What porn says about the man

Alex Kozinski, the judge whose private file server was revealed to contain pornographic images, has been the subject of harsh criticism over the affair. In a Blowback, Lara A. Bazelon joins the “Crucify Kozinski” brigade, despite the inherent flaws in the case against the federal judge highlighted so well by a Times editorial that asked, “So what?” about the judge’s possession of pornographic images. I was compelled to respond to Bazelon.

She says that Kozinski “has been arguing for years for tighter restrictions on federal judges,” as though he is somehow a hypocrite now that some are accusing him of misconduct. But Kozinski would be a hypocrite only if he argued against those restrictions being applied to himself. In fact, to the contrary, Kozinski has invited such scrutiny from his colleagues, and has a flawless record of supporting and upholding the 1st Amendment right to free speech and free expression, including his famous fight to remove porn filters from court computers. I’d say that is the exact opposite of hypocritical.

Bazelon says, “A Times story reported that Kozinski maintained a private website replete with pornographic material, including ‘a picture of naked women on all fours painted to look like cows and a video of a half-dressed man cavorting with a sexually aroused farm animal.’ ”

Well, Bazelon hasn’t been paying attention. Kozinski’s wife, Marcy Tiffany, spoke out about this the other day and described the material in more detail. She says of that clip: “It is a widely available video of a man trying to relieve himself [in] a field when he is attacked by a donkey he fights off with one hand while trying to hold up his pants with the other.” Not exactly “cavorting” in the sense Bazelon and The Times’ story implies, is it? Barnyard humor, to be sure, but an instance of rejecting a donkey’s advances does not pornography make.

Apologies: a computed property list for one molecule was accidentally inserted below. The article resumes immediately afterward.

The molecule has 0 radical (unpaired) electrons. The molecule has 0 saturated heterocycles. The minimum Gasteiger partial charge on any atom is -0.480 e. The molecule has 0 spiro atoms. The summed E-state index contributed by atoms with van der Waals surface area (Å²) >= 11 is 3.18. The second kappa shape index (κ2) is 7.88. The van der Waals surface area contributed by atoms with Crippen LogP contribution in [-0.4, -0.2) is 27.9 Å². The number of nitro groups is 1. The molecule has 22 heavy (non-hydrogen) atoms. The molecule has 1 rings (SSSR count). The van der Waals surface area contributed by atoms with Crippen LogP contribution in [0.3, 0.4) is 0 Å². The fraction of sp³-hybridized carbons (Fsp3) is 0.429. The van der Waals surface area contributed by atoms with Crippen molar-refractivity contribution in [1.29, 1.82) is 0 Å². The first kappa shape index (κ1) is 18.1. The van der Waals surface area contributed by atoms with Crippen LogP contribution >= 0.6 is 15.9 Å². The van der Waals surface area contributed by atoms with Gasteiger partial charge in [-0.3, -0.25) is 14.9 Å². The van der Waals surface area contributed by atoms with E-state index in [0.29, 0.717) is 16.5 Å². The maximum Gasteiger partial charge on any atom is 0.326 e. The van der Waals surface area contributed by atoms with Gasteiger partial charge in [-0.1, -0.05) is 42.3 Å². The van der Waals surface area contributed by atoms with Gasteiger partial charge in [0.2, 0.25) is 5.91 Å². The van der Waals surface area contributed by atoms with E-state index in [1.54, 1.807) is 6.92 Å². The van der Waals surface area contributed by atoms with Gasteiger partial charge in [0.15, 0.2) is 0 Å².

Bazelon reports on the statute’s definition including “behavior off the bench that results in ‘a substantial and widespread lowering of public confidence in the courts among reasonable people.’ The outraged response of hundreds of Times readers, whose dismay extended from Kozinski’s conduct to include concern about the integrity of judges in general, is compelling evidence that this standard has been met.”

Except for a few things. First, the “outraged responses” were to a mere newspaper report giving vague summaries, rather than any firsthand access to the material, a report which has since been shown to have been unclear, causing people to completely misunderstand the nature of the site. “Reasonable people” don’t get outraged about fairly harmless material on somebody else’s private file server.

I wonder why Kozinski is lacking in “high standards of conduct.” Is it the mere possession of pornographic images? Tiffany has made it clear that her husband is “into funny,” not “into porn.” But let’s say he was. Let’s say Kozinski had a sizable porn collection on his private file server (which he doesn’t). What would even that prove about Kozinski? That he’s normal?

She finishes by saying: “How ironic, then, if the very rigor that Kozinski argued for with such eloquence is used to serve his own comeuppance. The argument for tougher standards on judges, it seems, has come full circle.”

There’s nothing ironic about it. Kozinski is not arguing that he be treated any differently from any other judge. And more important, he’s not guilty of judicial misconduct by any stretch of the imagination.

John Wright is the host of a daily afternoon radio show on KLPZ-AM (1380) along the California-Arizona state line, and blogs frequently on libertarianism and current affairs at www.John-Wright.Net. This piece is adapted from his blog.

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